The United Nations on Wednesday released its first-ever recommendations on physical activity for children under five, with disputed advice on subjects ranging from screen time to "tummy time". 

The guidelines from the World Health Organisation may read to some parents like common-sense practices, including not exposing babies under one-year-old to screens. 

But several experts noted that WHO's broad recommendations were based on thin evidence and chastised the agency for adopting overly simplistic definitions of key terms, notably "sedentary screen time."

WHO said the guidelines "fill a gap" in the global effort to promote healthy living. 

With obesity posing a rising public health threat and 80 per cent of adolescents "not sufficiently physically active," WHO said it was necessary to outline best practices for children under five - a crucial period for lifestyle development. 

Despite acknowledging that its "strong recommendations" were based on "very low quality evidence," the UN health agency said its advice could apply to all young children, regardless of gender, cultural background or socio-economic status.  

For infants under one, the WHO recommends at least 30 minutes of physically activity a day, including prone position - or tummy time - for those not yet mobile.

Babies under one should also not be restrained in a pram, highchair or strapped to someone's back for more than an hour at a time and should sleep between 12 and 17 hours per day, the agency said.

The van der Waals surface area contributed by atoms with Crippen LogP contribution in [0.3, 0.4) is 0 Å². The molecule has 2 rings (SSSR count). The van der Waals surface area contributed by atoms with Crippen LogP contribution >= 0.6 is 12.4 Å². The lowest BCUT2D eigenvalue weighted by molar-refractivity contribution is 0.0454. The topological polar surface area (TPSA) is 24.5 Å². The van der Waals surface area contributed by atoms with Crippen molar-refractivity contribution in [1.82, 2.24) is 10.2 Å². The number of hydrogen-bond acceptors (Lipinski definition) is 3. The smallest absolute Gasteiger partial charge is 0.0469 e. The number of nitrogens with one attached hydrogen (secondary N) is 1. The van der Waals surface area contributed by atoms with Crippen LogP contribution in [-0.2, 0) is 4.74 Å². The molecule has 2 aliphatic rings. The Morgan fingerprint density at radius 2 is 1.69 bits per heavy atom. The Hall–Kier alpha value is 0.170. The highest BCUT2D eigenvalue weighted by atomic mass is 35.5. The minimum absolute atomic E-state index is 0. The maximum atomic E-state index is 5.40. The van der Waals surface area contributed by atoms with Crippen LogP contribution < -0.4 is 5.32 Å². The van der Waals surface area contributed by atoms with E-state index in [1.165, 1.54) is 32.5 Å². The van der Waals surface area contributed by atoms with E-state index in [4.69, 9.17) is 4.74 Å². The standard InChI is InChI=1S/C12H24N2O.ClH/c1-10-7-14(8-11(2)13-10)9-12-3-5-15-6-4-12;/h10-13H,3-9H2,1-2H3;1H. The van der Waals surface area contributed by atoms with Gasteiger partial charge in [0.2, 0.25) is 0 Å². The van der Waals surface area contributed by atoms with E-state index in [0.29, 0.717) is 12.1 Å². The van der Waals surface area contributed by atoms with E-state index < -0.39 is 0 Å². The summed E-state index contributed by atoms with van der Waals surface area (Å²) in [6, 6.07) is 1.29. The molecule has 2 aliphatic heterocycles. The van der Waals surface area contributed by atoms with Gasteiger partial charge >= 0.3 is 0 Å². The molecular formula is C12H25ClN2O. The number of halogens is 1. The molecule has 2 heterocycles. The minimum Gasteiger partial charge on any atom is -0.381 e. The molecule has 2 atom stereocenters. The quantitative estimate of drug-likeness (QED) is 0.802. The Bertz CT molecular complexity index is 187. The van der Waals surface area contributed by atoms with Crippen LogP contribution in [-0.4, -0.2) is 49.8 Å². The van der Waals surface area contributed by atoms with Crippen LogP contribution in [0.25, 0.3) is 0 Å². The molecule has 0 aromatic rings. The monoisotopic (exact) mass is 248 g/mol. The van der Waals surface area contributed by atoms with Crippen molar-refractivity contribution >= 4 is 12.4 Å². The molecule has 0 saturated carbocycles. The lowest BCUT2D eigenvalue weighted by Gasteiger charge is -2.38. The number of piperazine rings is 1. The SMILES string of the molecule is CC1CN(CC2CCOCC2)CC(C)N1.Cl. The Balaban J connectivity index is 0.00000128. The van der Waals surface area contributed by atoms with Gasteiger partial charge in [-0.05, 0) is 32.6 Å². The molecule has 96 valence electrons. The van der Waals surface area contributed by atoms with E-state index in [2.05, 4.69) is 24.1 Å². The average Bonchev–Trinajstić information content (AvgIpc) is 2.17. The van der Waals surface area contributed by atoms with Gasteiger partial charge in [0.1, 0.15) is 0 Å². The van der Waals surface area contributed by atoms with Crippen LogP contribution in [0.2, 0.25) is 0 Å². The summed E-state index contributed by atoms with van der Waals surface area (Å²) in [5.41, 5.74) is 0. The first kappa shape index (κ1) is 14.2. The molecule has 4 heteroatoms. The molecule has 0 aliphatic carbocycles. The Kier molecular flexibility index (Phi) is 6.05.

For infants between one and two years old, WHO recommends two hours of physical activity per day, with no more than an hour of "sedentary screen time" and at least 11 hours of sleep. 

And for children aged three to four, two hours of daily physical activity should include at least an hour of "moderate to vigorous" movement, while screen time should be kept under and hour.

Guidelines criticised

"I do rather wonder to what extent global guidelines on public health policy, affecting millions of families, should be based on 'very low quality evidence,'" Kevin McConway, emeritus professor of applied statistics at The Open University in Britain said in a statement. 

He noted that it is often not possible to conduct experiments on young children, which forced WHO to rely on observational studies. 

"What exactly is 'sedentary screen time' anyway?" McConway further asked. 

WHO's "glossary says that it excludes 'active screen-based games where physical activity or movement is required', but that’s not very clear in my view."

Andrew Przybylski, director of research at the Oxford Internet Institute at Oxford University, agreed that while restricting screen time among young children appeared to "make sense... in many ways the conclusions drawn about screens are out of step with scientific evidence of harm."

"Not all screen time is created equal," he added, urging WHO to call for "higher quality studies" to more broadly assess the various types of screen-based activities available to children and their impacts. 

"The report represents a missed opportunity for the WHO," he said. 

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